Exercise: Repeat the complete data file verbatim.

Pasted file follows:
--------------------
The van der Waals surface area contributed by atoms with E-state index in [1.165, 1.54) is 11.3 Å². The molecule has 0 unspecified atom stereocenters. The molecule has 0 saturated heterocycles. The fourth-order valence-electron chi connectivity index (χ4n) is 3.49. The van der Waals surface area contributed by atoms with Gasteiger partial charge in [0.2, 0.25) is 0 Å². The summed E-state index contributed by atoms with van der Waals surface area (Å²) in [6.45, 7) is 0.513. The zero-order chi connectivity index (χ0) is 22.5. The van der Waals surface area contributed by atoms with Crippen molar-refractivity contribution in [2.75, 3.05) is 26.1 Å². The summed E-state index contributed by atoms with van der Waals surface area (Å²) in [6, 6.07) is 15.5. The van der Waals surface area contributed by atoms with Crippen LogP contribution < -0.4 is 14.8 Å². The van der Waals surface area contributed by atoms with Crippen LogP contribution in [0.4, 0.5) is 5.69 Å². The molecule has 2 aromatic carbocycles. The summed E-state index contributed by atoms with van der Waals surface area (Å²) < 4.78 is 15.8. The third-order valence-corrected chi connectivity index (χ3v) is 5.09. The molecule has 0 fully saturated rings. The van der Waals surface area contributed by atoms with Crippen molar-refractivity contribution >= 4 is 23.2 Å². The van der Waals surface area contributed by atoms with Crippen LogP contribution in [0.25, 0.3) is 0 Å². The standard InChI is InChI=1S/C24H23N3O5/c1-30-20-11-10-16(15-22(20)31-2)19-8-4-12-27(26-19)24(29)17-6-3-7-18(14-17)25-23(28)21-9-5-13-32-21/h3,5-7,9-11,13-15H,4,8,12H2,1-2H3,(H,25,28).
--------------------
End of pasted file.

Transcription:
The van der Waals surface area contributed by atoms with E-state index in [1.165, 1.54) is 11.3 Å². The molecule has 0 unspecified atom stereocenters. The molecule has 0 saturated heterocycles. The fourth-order valence-electron chi connectivity index (χ4n) is 3.49. The van der Waals surface area contributed by atoms with Gasteiger partial charge in [0.2, 0.25) is 0 Å². The summed E-state index contributed by atoms with van der Waals surface area (Å²) in [6.45, 7) is 0.513. The zero-order chi connectivity index (χ0) is 22.5. The van der Waals surface area contributed by atoms with Crippen molar-refractivity contribution in [2.75, 3.05) is 26.1 Å². The summed E-state index contributed by atoms with van der Waals surface area (Å²) in [6, 6.07) is 15.5. The van der Waals surface area contributed by atoms with Crippen LogP contribution < -0.4 is 14.8 Å². The van der Waals surface area contributed by atoms with Crippen LogP contribution in [0.4, 0.5) is 5.69 Å². The molecule has 2 aromatic carbocycles. The summed E-state index contributed by atoms with van der Waals surface area (Å²) < 4.78 is 15.8. The third-order valence-corrected chi connectivity index (χ3v) is 5.09. The molecule has 0 fully saturated rings. The van der Waals surface area contributed by atoms with Crippen molar-refractivity contribution >= 4 is 23.2 Å². The van der Waals surface area contributed by atoms with Crippen LogP contribution in [0.25, 0.3) is 0 Å². The standard InChI is InChI=1S/C24H23N3O5/c1-30-20-11-10-16(15-22(20)31-2)19-8-4-12-27(26-19)24(29)17-6-3-7-18(14-17)25-23(28)21-9-5-13-32-21/h3,5-7,9-11,13-15H,4,8,12H2,1-2H3,(H,25,28).